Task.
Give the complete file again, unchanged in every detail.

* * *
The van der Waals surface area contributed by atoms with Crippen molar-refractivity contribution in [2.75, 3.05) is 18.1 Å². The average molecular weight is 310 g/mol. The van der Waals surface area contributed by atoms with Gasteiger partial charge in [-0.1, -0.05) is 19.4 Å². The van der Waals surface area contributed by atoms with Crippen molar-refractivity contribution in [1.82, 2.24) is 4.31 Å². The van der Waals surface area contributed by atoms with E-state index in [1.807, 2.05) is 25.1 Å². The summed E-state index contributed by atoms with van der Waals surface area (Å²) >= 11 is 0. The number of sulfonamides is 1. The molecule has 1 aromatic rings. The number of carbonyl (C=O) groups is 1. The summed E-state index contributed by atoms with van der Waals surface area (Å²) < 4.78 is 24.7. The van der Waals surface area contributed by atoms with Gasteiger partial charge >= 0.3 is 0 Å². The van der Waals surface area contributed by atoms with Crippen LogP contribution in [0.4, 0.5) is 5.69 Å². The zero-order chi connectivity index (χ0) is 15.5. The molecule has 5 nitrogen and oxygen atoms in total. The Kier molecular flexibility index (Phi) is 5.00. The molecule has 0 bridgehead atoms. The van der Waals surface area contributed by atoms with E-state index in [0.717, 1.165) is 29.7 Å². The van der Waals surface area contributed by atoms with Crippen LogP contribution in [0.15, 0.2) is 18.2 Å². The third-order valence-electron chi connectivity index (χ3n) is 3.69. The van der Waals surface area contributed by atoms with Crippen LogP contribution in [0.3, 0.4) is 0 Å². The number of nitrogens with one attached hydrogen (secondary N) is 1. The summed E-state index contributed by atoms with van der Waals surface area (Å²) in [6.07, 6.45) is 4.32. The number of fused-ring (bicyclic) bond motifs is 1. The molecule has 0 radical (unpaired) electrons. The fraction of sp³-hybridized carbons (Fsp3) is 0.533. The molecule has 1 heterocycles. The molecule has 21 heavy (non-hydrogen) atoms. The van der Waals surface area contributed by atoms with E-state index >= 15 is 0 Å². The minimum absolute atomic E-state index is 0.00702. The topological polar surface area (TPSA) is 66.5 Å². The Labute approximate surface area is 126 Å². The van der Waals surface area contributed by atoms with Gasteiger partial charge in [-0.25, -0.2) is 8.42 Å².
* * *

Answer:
The van der Waals surface area contributed by atoms with Crippen molar-refractivity contribution in [2.75, 3.05) is 18.1 Å². The average molecular weight is 310 g/mol. The van der Waals surface area contributed by atoms with Gasteiger partial charge in [-0.1, -0.05) is 19.4 Å². The van der Waals surface area contributed by atoms with Crippen molar-refractivity contribution in [1.82, 2.24) is 4.31 Å². The van der Waals surface area contributed by atoms with E-state index in [1.807, 2.05) is 25.1 Å². The summed E-state index contributed by atoms with van der Waals surface area (Å²) >= 11 is 0. The number of sulfonamides is 1. The molecule has 1 aromatic rings. The number of carbonyl (C=O) groups is 1. The summed E-state index contributed by atoms with van der Waals surface area (Å²) < 4.78 is 24.7. The van der Waals surface area contributed by atoms with Gasteiger partial charge >= 0.3 is 0 Å². The van der Waals surface area contributed by atoms with Crippen LogP contribution in [0.4, 0.5) is 5.69 Å². The zero-order chi connectivity index (χ0) is 15.5. The molecule has 5 nitrogen and oxygen atoms in total. The Kier molecular flexibility index (Phi) is 5.00. The molecule has 0 bridgehead atoms. The van der Waals surface area contributed by atoms with E-state index in [0.717, 1.165) is 29.7 Å². The van der Waals surface area contributed by atoms with Crippen LogP contribution in [0.15, 0.2) is 18.2 Å². The third-order valence-electron chi connectivity index (χ3n) is 3.69. The van der Waals surface area contributed by atoms with Crippen LogP contribution in [0.3, 0.4) is 0 Å². The number of nitrogens with one attached hydrogen (secondary N) is 1. The summed E-state index contributed by atoms with van der Waals surface area (Å²) in [6.07, 6.45) is 4.32. The number of fused-ring (bicyclic) bond motifs is 1. The molecule has 0 radical (unpaired) electrons. The fraction of sp³-hybridized carbons (Fsp3) is 0.533. The molecule has 1 heterocycles. The molecule has 21 heavy (non-hydrogen) atoms. The van der Waals surface area contributed by atoms with E-state index >= 15 is 0 Å². The minimum absolute atomic E-state index is 0.00702. The topological polar surface area (TPSA) is 66.5 Å². The Labute approximate surface area is 126 Å². The van der Waals surface area contributed by atoms with Gasteiger partial charge in [-0.25, -0.2) is 8.42 Å².